NSA broke data collection rules, finds audit
Over the course of one year, the National Security Agency broke rules for the collection, storage, access to and distribution of authorized surveillance 2,776 times, finds a classified internal audit published in a redacted form by The Washington Post.
The document, which was made public Aug. 15 but dated May 2012, was leaked by former CIA technical assistant and Booz Allen Hamilton contractor for the National Security Agency Edward Snowden. The document only reviews violations based out of NSA's Ft. Meade, Md. headquarters.
Section 702 of the FISA Amendments Act (codified at 50 USC § 1181a) legally and openly authorizes the gathering of content from emails, chat, file transfers and voice-over Internet protocol communications sent through most major U.S. Internet companies, when the communications involve non-U.S. persons reasonably believed to be located abroad and when the purpose of the surveillance is collection of foreign intelligence information.
According to the audit, the NSA at times unintentionally collected additional information due to typographical errors or violations of standard operating procedures. Perhaps the most serious incident cited by the audit involves the unauthorized use of data about more than 3,000 Americans and green card holders.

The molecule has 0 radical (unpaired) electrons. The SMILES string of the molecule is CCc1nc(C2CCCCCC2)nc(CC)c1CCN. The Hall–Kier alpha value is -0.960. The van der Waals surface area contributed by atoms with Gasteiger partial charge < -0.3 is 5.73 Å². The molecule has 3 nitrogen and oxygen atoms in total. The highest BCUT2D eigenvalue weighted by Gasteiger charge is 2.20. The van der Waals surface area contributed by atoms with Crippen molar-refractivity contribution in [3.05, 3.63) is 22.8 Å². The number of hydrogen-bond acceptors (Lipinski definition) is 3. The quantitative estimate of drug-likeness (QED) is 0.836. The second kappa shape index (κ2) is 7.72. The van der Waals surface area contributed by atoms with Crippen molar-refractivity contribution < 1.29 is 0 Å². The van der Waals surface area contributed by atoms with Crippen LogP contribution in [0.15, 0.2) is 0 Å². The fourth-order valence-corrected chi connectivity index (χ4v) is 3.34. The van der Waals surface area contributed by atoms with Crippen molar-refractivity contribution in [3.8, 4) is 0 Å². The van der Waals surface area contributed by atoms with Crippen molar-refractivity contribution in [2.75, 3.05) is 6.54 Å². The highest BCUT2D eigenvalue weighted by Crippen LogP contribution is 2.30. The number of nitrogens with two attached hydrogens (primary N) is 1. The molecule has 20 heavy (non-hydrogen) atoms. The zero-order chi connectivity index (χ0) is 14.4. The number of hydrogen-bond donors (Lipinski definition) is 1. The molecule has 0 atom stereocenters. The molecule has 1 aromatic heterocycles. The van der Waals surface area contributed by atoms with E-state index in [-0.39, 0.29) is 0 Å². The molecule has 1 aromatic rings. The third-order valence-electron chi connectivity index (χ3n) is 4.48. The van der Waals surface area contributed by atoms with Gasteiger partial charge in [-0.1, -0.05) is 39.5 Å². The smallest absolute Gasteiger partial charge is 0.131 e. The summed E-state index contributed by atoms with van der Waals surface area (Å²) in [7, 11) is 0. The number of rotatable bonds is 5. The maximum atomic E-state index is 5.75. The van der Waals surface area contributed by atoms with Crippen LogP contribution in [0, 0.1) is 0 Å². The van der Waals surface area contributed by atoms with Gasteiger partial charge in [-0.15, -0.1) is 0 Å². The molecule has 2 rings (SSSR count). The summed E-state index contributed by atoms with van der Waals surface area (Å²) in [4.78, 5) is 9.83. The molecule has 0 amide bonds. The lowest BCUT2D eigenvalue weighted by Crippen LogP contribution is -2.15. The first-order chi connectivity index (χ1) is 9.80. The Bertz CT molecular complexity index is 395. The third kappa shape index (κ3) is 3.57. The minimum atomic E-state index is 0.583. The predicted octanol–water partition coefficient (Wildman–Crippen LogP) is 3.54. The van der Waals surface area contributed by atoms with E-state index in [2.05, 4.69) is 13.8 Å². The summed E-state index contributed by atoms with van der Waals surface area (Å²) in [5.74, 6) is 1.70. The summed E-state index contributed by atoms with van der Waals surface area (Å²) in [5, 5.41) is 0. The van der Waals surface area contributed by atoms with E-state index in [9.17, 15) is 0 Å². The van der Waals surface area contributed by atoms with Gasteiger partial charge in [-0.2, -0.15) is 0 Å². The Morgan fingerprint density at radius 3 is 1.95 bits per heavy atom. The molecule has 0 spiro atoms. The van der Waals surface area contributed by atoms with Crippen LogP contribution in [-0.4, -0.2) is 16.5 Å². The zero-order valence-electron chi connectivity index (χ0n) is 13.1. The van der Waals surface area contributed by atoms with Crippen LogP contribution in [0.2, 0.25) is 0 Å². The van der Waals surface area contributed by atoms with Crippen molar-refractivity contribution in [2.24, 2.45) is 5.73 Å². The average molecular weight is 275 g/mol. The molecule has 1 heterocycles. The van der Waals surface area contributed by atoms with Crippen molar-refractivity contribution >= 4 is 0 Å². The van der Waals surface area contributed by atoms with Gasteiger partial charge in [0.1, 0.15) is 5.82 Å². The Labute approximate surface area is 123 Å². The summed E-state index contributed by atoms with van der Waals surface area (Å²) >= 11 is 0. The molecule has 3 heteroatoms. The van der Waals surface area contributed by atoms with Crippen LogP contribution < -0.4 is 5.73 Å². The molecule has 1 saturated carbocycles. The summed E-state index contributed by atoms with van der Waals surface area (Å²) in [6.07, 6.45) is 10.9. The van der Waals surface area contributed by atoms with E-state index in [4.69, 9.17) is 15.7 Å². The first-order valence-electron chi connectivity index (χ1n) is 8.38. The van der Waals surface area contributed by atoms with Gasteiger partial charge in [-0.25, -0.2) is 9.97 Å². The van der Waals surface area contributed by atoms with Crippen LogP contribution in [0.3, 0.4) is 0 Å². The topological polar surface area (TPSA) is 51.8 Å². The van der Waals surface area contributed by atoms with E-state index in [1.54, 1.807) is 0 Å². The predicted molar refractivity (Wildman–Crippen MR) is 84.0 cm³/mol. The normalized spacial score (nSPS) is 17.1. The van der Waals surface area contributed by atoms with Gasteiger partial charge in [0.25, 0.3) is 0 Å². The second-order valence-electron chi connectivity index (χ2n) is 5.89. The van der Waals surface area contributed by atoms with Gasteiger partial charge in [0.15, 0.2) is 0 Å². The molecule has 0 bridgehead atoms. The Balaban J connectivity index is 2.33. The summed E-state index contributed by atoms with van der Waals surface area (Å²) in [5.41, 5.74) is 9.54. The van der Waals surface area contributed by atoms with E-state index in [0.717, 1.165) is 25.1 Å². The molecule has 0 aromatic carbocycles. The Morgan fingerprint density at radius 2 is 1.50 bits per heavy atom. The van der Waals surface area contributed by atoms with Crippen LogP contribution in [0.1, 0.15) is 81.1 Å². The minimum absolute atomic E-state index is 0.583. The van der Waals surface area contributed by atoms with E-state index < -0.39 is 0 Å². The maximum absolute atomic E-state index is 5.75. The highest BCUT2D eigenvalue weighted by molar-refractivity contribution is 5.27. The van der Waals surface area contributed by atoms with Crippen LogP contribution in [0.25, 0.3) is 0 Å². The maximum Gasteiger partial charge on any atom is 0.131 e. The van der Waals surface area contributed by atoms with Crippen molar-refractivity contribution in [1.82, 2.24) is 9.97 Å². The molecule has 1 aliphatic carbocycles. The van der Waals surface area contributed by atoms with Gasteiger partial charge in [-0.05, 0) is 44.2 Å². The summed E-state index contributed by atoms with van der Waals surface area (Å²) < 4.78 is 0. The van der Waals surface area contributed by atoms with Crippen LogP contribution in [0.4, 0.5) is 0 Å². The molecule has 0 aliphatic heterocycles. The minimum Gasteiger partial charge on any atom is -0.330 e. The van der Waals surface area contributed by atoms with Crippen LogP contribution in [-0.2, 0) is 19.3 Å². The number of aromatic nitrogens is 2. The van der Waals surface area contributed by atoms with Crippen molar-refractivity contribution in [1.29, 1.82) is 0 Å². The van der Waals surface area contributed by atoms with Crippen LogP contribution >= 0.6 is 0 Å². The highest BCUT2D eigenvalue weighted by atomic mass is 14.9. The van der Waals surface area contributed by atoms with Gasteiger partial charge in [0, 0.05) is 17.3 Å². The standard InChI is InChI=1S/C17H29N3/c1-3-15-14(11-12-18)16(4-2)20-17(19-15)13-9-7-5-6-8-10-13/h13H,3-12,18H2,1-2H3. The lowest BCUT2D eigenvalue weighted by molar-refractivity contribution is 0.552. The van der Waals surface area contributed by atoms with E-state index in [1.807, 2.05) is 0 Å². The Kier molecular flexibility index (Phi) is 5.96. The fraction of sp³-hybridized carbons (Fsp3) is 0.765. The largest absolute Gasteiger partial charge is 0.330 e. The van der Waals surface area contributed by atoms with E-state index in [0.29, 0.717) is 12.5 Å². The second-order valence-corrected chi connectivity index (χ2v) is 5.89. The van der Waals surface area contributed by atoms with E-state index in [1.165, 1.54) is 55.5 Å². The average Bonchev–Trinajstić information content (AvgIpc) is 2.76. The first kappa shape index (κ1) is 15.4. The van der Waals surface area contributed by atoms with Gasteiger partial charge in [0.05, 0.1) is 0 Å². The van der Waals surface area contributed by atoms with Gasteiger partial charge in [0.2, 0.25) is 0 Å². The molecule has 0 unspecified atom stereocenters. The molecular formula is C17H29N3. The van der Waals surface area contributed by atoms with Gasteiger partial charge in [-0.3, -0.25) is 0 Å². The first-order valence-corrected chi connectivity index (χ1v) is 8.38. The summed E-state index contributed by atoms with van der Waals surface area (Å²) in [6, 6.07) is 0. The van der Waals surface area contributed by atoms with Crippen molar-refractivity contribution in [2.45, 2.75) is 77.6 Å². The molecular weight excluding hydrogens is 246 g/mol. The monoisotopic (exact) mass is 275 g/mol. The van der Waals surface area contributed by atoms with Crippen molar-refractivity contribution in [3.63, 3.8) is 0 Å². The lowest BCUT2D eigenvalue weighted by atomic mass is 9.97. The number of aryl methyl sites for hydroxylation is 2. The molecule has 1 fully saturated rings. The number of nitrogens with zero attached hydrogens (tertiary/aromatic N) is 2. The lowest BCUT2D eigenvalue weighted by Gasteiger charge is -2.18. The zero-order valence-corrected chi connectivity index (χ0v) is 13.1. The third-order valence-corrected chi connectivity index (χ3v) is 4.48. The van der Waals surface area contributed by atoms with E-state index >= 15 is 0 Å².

"One in 10 incidents is attributed to a typographical error in which an analyst enters an incorrect query and retrieves data about U.S phone calls or e-mails," reports the Post.
Other lapses outlined in the report include those that led to the interception of protected content and the use of automated systems that allowed broader surveillance, it adds. For example, auditors noted that NSA relied on technology that could not determine quickly whether or not a foreign mobile phone had crossed into U.S. territory.
- read the audit, OC-034-12 via The Washington Post
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